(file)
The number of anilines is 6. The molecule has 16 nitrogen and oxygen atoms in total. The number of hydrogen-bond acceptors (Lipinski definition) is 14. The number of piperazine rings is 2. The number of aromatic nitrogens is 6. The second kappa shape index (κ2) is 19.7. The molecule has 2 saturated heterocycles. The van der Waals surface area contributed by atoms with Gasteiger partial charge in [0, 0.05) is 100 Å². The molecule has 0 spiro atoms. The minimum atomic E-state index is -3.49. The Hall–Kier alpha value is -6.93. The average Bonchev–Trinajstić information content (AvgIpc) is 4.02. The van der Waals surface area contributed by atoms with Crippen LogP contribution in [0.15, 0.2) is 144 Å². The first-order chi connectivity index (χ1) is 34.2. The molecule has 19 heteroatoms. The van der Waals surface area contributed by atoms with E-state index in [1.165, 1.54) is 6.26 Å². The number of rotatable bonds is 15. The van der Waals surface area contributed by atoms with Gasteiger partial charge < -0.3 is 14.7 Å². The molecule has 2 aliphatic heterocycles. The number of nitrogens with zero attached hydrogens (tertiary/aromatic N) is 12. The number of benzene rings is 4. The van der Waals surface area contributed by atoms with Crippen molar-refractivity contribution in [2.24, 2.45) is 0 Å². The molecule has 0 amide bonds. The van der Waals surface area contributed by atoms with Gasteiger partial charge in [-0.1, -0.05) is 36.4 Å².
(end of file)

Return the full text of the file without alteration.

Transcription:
The number of anilines is 6. The molecule has 16 nitrogen and oxygen atoms in total. The number of hydrogen-bond acceptors (Lipinski definition) is 14. The number of piperazine rings is 2. The number of aromatic nitrogens is 6. The second kappa shape index (κ2) is 19.7. The molecule has 2 saturated heterocycles. The van der Waals surface area contributed by atoms with Gasteiger partial charge in [0, 0.05) is 100 Å². The molecule has 0 spiro atoms. The minimum atomic E-state index is -3.49. The Hall–Kier alpha value is -6.93. The average Bonchev–Trinajstić information content (AvgIpc) is 4.02. The van der Waals surface area contributed by atoms with Crippen LogP contribution in [0.15, 0.2) is 144 Å². The first-order chi connectivity index (χ1) is 34.2. The molecule has 19 heteroatoms. The van der Waals surface area contributed by atoms with E-state index in [1.165, 1.54) is 6.26 Å². The number of rotatable bonds is 15. The van der Waals surface area contributed by atoms with Gasteiger partial charge < -0.3 is 14.7 Å². The molecule has 2 aliphatic heterocycles. The number of nitrogens with zero attached hydrogens (tertiary/aromatic N) is 12. The number of benzene rings is 4. The van der Waals surface area contributed by atoms with Crippen molar-refractivity contribution in [2.24, 2.45) is 0 Å². The molecule has 0 amide bonds. The van der Waals surface area contributed by atoms with Gasteiger partial charge in [-0.1, -0.05) is 36.4 Å².